Experiments that probe the tumour microenvironment are extremely difficult, and there are only scant data in the current scientific literature. This is complicated by the large variability that exists between tumours, as far as tumour histology and pO2 profiles are concerned. The tumour tissue can be compact or wrapped around vessels as tumour cords with wide necrotic regions in between, and pO2 can be very low in the tumour center only or also in its periphery15,16,32, and can also display spatial heterogeneity in an individual tumour. Moreover, this spatial heterogeneity combines with temporal variability on time scales of several tens of minutes16,19. Finally, in tumours in vivo the oxygen consumption rate spans the range 1.66 10−4–5 10−3 s−1 (see refs 28-30, 29, 30) (this is very different in cultured tumour cells33 where the rate is contained in the interval 0.0078–1.9 s−1). Before attempting a comparison with actual measurements, we list a few distinct classes on the basis of the experimental observations in refs 15, 16, 19, 28, 32 and 34 and references cited therein, and we point out, at least qualitatively, the correspondence between such observations and our mathematical description of tumour hypoxia. We attempt to integrate the information from histological/biochemical analyses15,28,32 with known facts about oxygen flow in solid tumours16,19,34. In this way we hope to make clear how the models discussed above can help treating the extremely heterogeneous aspects of oxygen availability in solid tumours. We identify five classes:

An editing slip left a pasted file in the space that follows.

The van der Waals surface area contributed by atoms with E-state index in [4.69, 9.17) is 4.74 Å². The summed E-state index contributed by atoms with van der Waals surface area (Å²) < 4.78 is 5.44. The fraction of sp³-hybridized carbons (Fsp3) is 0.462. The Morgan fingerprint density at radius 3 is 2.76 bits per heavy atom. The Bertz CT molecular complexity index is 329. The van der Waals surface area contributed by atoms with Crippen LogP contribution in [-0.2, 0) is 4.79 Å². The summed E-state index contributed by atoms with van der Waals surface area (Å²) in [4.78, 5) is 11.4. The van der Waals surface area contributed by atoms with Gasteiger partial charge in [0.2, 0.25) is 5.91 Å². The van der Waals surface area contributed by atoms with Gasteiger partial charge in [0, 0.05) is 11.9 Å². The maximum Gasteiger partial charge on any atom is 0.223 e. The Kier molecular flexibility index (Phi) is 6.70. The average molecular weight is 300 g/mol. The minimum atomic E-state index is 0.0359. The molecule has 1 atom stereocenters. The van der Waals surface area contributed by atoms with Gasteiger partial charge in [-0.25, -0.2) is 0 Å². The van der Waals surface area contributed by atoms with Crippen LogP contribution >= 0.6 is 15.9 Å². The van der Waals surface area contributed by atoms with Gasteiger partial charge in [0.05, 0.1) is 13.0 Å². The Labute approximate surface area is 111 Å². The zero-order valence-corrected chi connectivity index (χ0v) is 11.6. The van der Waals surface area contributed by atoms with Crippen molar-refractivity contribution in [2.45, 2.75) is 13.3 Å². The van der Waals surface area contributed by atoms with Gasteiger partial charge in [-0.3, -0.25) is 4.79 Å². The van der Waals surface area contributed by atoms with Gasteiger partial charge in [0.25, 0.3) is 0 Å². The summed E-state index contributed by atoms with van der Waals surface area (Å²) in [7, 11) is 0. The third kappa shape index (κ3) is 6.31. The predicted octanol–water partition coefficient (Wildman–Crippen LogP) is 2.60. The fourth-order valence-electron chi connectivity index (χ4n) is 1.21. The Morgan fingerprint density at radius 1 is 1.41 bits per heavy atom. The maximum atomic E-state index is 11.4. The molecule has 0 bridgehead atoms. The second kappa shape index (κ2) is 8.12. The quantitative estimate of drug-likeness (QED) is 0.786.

compact tumor tissue, low consumption rate, quasi-regular oxygen flow: in this case diffusion is unhindered, oxygenation is at a nearly normal level, and even parts of the tumour tissue that are relatively far from blood vessel can get a sufficient supply of oxygen. This situation can be modelled by means of equations (13),(14),(15),(16),(17),(18).
compact tumour tissue, medium/high consumption rate, little necrosis far from blood vessels, quasi-regular oxygen flow: with a medium/high consumption rate, those cells that are close to blood vessels subtract oxygen from areas that lie further away from blood vessels, and lead to the formation of distant hypoxic regions. In this case the amplitude of the constant term in the Fourier expansion of the measured pO2 signal is large, and this situation can be modelled again by means of equations (13),(14),(15),(16),(17),(18) (see, e.g., the curve marked “0 Hz (fixed γ)” in Fig. 7, as discussed further below).